Satoshi Kanazawa

The Scientific Fundamentalist

How Is Steven Pinker NOT Like Michael Jordan?

Steven Pinker is the Einstein of psycholinguistics

Posted May 01, 2011

I often admire people who are extremely good at what they don't do.

The truly scary thing about Steven Pinker is that evolutionary psychology is not what he does.  He is a psycholinguist.  He studies languages and what they tell us about human nature.  Like Shaffer, Williams, and Barry, Pinker just happens to be extremely good at what he doesn't do, as well as at what he does do.

His latest book, The Stuff of Thought:  Language as a Window into Human Nature, is a marvelously fascinating survey of how our language – and how we speak it – reveal how the mind works.  Here's but one example.  The very first sentence of the book is:  "There is a theory of space and time embedded in the way we use words."  With the 1905 publication of the special theory of relatively, Einstein showed us that space and time are equivalent and that time is just another dimension of space (now known as spacetime).  Pinker shows us that the human mind has always known the equivalence of space and time for hundreds of thousands of years, and that's why our language treats space and time equivalently.

It is physically impossible to cut the end of a tape, because the end of a tape is a one-dimensional edge of the tape.  But we routinely talk about cutting the end of a tape, because, when we do, we are including some two-dimensional space adjacent to the true end of the tape.  Similarly, it is impossible to say something at the end of a lecture, because the end of a lecture is the moment that the lecture ends.  But we routinely talk about events at the end of a lecture, because, when we do, we are including some time adjacent to the true end of the lecture.  It is as if the human mind has always known the equivalence of space and time and our language reveals this knowledge, which we technically did not have until 1905.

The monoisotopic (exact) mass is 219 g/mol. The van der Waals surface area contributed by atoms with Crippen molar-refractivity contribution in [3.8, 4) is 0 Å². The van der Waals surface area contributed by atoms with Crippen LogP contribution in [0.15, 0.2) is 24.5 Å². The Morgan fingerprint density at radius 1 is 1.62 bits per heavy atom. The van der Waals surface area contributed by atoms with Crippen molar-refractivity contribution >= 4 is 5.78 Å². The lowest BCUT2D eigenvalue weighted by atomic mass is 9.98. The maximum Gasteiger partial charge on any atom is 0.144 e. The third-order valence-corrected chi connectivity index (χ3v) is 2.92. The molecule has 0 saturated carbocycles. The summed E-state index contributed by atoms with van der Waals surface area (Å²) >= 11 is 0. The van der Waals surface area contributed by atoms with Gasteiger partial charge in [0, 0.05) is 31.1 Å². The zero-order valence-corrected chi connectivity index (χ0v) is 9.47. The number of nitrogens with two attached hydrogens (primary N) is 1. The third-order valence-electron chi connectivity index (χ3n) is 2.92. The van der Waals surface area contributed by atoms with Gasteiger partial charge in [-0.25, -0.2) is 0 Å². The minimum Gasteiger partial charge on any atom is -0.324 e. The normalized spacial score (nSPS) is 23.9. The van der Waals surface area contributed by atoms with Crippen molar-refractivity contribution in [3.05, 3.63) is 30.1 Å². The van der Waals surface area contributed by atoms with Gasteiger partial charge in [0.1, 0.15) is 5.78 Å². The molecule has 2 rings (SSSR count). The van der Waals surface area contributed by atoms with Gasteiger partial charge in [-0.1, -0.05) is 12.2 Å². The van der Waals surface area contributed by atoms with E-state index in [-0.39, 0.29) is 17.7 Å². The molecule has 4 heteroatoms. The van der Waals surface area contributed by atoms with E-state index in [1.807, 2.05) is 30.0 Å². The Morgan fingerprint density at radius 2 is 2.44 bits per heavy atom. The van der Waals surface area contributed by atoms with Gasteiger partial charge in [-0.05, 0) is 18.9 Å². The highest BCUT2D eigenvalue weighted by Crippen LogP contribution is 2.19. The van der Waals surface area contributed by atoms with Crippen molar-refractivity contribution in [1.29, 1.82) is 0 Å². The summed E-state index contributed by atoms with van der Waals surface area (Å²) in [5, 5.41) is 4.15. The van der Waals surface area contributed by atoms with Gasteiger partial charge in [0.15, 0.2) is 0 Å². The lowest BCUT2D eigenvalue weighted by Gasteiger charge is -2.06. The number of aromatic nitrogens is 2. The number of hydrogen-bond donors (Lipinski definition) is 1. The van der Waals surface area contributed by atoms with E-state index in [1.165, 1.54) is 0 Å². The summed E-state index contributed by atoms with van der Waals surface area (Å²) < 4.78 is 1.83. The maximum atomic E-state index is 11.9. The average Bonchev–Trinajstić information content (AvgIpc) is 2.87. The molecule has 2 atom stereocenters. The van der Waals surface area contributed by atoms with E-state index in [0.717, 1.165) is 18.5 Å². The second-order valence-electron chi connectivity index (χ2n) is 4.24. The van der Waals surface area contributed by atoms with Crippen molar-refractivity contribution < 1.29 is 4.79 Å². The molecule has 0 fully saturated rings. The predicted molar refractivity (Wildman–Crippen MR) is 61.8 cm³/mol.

Pinker is incredibly deep in his analysis, and he loves language, especially plural nouns.  (Did you know that people who enter "digital cameras" in a Google search are more likely to buy a digital camera subsequently than people who enter "digital camera" in a Google search?)  I'd highly recommend the book to anyone who is also deep and loves language, but not if you are neither.

The Stuff of Thought contains a shitload of information and trivia about language.  (And, if you read the book, you will find out why I was compelled to use the word shitload in the previous sentence.)  Among many other things you will learn, have you ever wondered why you say "Fuck you!" to someone you don't like?  Why would you wish sexual pleasure and gratification on someone at the very moment you are extremely angry with them?  And if I say "Fuck you!" to someone, exactly who is supposed to fuck them?  The surprising answer?  God.

I also learned from this book why I have always been a miserable failure with the ladies my entire life.  Note to self:  Do not email a scanned image of my etchings as a .jpg attachment to the girl before the date!

P.S.  On a personal note, this is the 200th planned post in The Scientific Fundamentalist blog, as well as the second installment of my "personal heroes" series.  On my 100th post, I talked about my personal hero, Aaron Sorkin, and how he is better than Shakespeare.  On this 200th post, I talk about another personal hero of mine, Steven Pinker, and how he's better than Michael Jordan.  On my 300th planned post, in roughly two-years' time, I will talk about Tina Fey and how she's better than Mark Twain.